Distributed Offices Pose Our Next Great Challenge
What is an office? Is it a place of work for one person or lots of people? It’s a definition that many leadership teams are now answering. Do they maintain the dozens, thousands, millions of home offices they now have around the world or move people back to a few central points?
There are so many implications related to the decision they make. From maintaining and growing company culture, through ensuring inclusion, social connection, collaboration and participation at a safe distance.
A New Model
Speaking to clients and colleagues across the industry, it seems that as companies grapple with social distancing and productivity so a new model of working must emerge. The models they adopt will be closely related to how they technically adapted to lockdown in the first place.
It’s evident that the organisations that fared best were those that adopted a cloud applications strategy. These companies had made steps to allow working from home, or in the field, viable to some or all employees at some point in their working week well before lockdown.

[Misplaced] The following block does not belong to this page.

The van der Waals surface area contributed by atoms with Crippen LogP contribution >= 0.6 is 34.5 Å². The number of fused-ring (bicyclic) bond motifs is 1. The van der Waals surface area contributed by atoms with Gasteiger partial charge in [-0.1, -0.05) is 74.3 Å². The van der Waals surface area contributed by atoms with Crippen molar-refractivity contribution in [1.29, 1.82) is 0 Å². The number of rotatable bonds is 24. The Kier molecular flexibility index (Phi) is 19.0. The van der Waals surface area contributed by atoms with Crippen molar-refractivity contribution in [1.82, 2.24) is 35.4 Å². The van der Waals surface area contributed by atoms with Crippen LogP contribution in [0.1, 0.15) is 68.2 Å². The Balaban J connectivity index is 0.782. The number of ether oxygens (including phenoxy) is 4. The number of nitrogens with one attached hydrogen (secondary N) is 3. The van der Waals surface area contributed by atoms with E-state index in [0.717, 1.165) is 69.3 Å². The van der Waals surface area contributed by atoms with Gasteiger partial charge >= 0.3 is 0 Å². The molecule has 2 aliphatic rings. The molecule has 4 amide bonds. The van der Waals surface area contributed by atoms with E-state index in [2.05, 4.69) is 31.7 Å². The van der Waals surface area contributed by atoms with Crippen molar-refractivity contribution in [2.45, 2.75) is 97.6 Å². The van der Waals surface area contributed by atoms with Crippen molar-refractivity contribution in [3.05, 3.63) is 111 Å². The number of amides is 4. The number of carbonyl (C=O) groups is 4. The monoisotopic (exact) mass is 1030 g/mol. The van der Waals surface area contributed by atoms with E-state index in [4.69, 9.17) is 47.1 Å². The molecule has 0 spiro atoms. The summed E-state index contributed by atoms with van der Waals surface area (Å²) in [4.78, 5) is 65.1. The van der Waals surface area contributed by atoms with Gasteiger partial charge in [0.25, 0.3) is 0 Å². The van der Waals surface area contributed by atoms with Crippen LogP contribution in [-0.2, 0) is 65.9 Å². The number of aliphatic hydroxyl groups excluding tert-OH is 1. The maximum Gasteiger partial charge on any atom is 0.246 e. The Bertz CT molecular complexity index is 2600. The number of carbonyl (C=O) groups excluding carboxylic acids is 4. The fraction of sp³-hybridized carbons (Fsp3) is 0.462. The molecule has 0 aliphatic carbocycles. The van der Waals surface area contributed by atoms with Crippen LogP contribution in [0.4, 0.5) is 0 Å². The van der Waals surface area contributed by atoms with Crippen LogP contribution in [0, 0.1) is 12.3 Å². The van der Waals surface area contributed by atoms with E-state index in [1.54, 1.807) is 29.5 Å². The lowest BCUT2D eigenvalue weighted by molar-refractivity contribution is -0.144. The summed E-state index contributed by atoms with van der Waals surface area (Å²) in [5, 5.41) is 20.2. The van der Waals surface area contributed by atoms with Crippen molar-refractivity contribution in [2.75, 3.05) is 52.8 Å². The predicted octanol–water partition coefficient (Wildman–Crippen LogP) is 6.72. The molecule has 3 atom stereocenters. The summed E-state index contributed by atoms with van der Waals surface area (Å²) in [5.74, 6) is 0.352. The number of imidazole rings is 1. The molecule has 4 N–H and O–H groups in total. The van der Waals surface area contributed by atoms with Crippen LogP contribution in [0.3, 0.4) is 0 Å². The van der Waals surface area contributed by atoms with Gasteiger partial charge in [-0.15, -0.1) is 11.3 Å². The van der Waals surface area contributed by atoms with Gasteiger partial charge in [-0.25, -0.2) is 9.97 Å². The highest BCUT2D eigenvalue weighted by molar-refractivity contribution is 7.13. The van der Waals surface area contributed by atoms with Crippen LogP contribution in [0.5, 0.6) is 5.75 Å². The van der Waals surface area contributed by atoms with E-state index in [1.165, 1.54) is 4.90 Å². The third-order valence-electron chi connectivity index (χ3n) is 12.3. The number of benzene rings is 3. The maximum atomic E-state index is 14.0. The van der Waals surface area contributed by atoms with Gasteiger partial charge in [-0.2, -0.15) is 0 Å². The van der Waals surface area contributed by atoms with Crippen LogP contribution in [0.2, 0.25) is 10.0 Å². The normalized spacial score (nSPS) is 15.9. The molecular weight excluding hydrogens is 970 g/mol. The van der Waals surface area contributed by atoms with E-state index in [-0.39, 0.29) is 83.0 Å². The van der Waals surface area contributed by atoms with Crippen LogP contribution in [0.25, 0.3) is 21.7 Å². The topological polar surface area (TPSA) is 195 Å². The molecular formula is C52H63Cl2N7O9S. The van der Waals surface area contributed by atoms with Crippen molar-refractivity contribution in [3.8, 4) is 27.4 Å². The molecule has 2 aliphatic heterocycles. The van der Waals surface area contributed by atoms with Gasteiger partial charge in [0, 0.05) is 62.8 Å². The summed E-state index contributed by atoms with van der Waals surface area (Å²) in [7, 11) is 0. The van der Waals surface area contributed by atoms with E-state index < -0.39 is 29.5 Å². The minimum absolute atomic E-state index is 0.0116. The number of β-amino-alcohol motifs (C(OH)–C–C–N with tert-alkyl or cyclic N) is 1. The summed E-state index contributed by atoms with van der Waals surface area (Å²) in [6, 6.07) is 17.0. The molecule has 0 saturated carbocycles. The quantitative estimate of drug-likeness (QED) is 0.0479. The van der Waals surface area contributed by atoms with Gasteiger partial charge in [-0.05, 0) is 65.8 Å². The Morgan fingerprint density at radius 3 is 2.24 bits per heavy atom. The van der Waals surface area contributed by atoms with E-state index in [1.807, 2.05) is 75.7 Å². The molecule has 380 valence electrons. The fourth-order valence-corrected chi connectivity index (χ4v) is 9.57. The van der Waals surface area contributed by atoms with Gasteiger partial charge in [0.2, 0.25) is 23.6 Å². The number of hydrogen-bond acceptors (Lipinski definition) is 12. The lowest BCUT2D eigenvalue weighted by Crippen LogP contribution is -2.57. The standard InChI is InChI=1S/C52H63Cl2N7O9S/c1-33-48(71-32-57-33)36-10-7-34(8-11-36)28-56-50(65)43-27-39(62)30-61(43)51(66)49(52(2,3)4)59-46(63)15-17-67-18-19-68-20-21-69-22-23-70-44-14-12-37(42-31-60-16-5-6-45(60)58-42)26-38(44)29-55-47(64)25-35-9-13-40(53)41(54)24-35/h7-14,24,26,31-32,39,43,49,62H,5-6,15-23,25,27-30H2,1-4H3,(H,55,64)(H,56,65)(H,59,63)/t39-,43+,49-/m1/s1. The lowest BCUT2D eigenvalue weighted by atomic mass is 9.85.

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In the main, their challenge in responding to lockdown was to scale up existing process and infrastructure at pace and make adjustments that helped people successfully work from home every day. It wasn’t to put in place a cloud environment 18 months earlier than planned.
That’s why we are already starting to hear of clients that won’t be looking back. For these forwarding looking companies, offices and the associated overheads, will be cut in favor of meet up spaces for team working events on specific occasions.
Of course, it’s not that straightforward for everyone, which is why there are other organisations that are considering offices that support A and B teams that travel to work on different days. It seems to be a workable, lower risk option if you have the office space, willingness and need to make it happen.